Skip to Content

[Review] Age of Steam Expansion #3, Korea and Scandinavia

No replies
tomvasel
Offline
Joined: 03/23/2011

It’s amazing how many times a year I play Age of Steam, considering that it’s a game with a decent length and isn’t what most people would consider a “light” game. I just love the variety and intrigue of it, and there’s a reason it’s in my top ten games - it’s a phenomenal achievement in game design. At the same time, I was certainly interested in seeing some of the expansion maps; so when I heard about Age of Steam: Expansion 3 - Korea and Scandinavia, I was very fascinated - wanting to play a map of the country I currently reside in (Korea). Both maps play extremely differently, and both will please AoS fans.

Scandinavia: This is certainly a very difficult map, and one that I would never introduce beginners to until they’ve played several games of the original. The cities are spread out all over the map, and very few routes are obvious. There are four “sea routes” on the map, which can be claimed for $6 and count as one link in the rail. These sea routes are of the utmost importance, and I can’t see a game where three of them aren’t claimed on the first turn. (The fourth connects two towns and can’t be built until the towns are both urbanized). If one player gets two or three of these links, they have an immense advantage over the other players, and this can frankly be a crippling blow for new players. However, at the same time a new action box is added on the board: Move by sea. This allows the players to move one cube from one coastal city (and a good number of the cities are on the coast) to another during the move goods phase. I enjoyed using this action box and found to my regret that using it as my only strategy did not win me games. Used in moderation, it can be useful both offensively and defensively (get that good away from another player.)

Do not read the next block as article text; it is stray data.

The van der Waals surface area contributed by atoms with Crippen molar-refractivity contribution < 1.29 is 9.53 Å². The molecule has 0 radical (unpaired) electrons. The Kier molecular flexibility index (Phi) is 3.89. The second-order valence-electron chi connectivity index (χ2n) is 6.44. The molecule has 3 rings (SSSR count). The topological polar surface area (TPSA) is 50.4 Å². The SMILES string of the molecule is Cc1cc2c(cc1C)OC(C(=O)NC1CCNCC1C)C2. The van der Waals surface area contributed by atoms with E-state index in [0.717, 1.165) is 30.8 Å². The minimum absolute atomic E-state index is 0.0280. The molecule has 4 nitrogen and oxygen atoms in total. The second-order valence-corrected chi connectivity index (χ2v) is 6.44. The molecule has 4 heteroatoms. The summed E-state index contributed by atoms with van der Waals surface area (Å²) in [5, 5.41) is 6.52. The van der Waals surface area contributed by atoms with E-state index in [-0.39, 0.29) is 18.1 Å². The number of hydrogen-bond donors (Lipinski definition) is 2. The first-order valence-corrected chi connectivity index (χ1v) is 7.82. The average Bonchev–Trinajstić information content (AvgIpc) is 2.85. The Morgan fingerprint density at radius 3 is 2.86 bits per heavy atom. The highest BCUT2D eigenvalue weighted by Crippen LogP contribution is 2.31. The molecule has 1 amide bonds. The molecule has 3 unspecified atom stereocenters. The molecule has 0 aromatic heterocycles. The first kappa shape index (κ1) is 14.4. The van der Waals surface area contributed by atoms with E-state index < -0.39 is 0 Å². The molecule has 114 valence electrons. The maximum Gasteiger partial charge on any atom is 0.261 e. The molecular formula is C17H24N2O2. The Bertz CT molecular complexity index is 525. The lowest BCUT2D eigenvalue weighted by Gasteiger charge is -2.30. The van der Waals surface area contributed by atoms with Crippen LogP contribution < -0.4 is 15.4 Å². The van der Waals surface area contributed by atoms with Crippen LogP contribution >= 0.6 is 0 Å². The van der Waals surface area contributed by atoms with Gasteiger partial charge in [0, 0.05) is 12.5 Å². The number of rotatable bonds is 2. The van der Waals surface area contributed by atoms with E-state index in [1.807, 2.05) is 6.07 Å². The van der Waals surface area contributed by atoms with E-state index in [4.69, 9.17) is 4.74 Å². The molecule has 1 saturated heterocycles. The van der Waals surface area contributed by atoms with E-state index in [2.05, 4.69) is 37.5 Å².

Korea: I love this map, and not only because I live in the country (although there’s something fun about playing with cities you are familiar with). The map at first glance appears to be quite hard, since the majority of the map is covered with mountains that cost quite a bit to build through. Therefore, the routes that appear first are the routes that are actually here in Korea - connections between Seoul and all the close cities, and Pusan and its neighbors. After the initial connections are made through the only available valleys, then the battle to build through the hills begins. This alone would have made the map interesting, but what really makes the map fascinating is that cities have no colors. Instead, each city is the color of the cubes currently in the city. This means that cities are constantly changing colors and that cities are often more than one color. This allows a clever player to manipulate the colors of certain cities and allows for some skillful play. At first, I thought that this might lead to mass chaos, but the shipping phase quickly aligns the cubes so that players control what color most of the cities are. The place two cubes action is much more useful on the Korean map; and since new cities are built with two cubes immediately on them, there is a lot more stuff to ship. This is a truly excellent map.

I think the expansion is worth getting, but only for experienced players. There is definitely a bit of a challenge to playing these maps, and newcomers will probably be otherwhelmed. Both maps require some deep thinking and are a definite switch from the basic map. Not only are the cities in different places, but the game also has a definite different “feel.” The maps are incredibly hard with the Scandinavia one being the harder of the two, one I’ll only play when I’m in the mood for a real challenge. On the other hand, I absolutely love the strategy of the Korean map and will gladly play it multiple times. If you like Age of Steam and want challenging maps, then look no further; because these two maps provide both strategy and adventure.

Tom Vasel
“Real men play board games.”

Syndicate content


forum | by Dr. Radut